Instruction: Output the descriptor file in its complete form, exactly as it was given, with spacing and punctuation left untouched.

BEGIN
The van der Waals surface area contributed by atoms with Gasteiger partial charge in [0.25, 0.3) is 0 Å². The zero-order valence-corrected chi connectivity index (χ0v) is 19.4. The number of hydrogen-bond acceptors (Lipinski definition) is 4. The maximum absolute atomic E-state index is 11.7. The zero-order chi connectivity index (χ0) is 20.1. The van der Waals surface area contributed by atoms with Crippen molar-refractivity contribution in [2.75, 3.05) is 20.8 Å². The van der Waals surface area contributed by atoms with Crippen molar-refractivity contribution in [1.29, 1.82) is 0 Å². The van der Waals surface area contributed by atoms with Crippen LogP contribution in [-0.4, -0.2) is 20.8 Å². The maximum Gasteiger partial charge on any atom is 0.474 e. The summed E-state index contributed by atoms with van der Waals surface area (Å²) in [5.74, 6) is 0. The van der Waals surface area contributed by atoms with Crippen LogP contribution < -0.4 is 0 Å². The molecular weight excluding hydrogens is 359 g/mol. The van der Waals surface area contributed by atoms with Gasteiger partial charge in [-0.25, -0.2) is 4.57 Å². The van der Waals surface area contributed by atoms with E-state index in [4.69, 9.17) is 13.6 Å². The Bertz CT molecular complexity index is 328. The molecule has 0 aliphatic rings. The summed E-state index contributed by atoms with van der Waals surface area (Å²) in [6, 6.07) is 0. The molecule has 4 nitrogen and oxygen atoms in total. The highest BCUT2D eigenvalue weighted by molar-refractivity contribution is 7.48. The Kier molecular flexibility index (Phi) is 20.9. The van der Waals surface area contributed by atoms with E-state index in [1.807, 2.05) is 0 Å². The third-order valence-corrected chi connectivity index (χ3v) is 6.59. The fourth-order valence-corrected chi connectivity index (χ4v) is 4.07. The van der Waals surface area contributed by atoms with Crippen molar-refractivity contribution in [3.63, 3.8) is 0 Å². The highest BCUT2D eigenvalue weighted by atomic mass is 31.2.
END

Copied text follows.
The van der Waals surface area contributed by atoms with Gasteiger partial charge in [0.25, 0.3) is 0 Å². The zero-order valence-corrected chi connectivity index (χ0v) is 19.4. The number of hydrogen-bond acceptors (Lipinski definition) is 4. The maximum absolute atomic E-state index is 11.7. The zero-order chi connectivity index (χ0) is 20.1. The van der Waals surface area contributed by atoms with Crippen molar-refractivity contribution in [2.75, 3.05) is 20.8 Å². The van der Waals surface area contributed by atoms with Crippen molar-refractivity contribution in [1.29, 1.82) is 0 Å². The van der Waals surface area contributed by atoms with Crippen LogP contribution in [-0.4, -0.2) is 20.8 Å². The maximum Gasteiger partial charge on any atom is 0.474 e. The summed E-state index contributed by atoms with van der Waals surface area (Å²) in [5.74, 6) is 0. The van der Waals surface area contributed by atoms with Crippen LogP contribution < -0.4 is 0 Å². The molecular weight excluding hydrogens is 359 g/mol. The van der Waals surface area contributed by atoms with Gasteiger partial charge in [-0.25, -0.2) is 4.57 Å². The van der Waals surface area contributed by atoms with E-state index in [4.69, 9.17) is 13.6 Å². The Bertz CT molecular complexity index is 328. The molecule has 0 aliphatic rings. The summed E-state index contributed by atoms with van der Waals surface area (Å²) in [6, 6.07) is 0. The molecule has 4 nitrogen and oxygen atoms in total. The highest BCUT2D eigenvalue weighted by molar-refractivity contribution is 7.48. The Kier molecular flexibility index (Phi) is 20.9. The van der Waals surface area contributed by atoms with E-state index in [1.807, 2.05) is 0 Å². The third-order valence-corrected chi connectivity index (χ3v) is 6.59. The fourth-order valence-corrected chi connectivity index (χ4v) is 4.07. The van der Waals surface area contributed by atoms with Crippen molar-refractivity contribution in [3.63, 3.8) is 0 Å². The highest BCUT2D eigenvalue weighted by atomic mass is 31.2.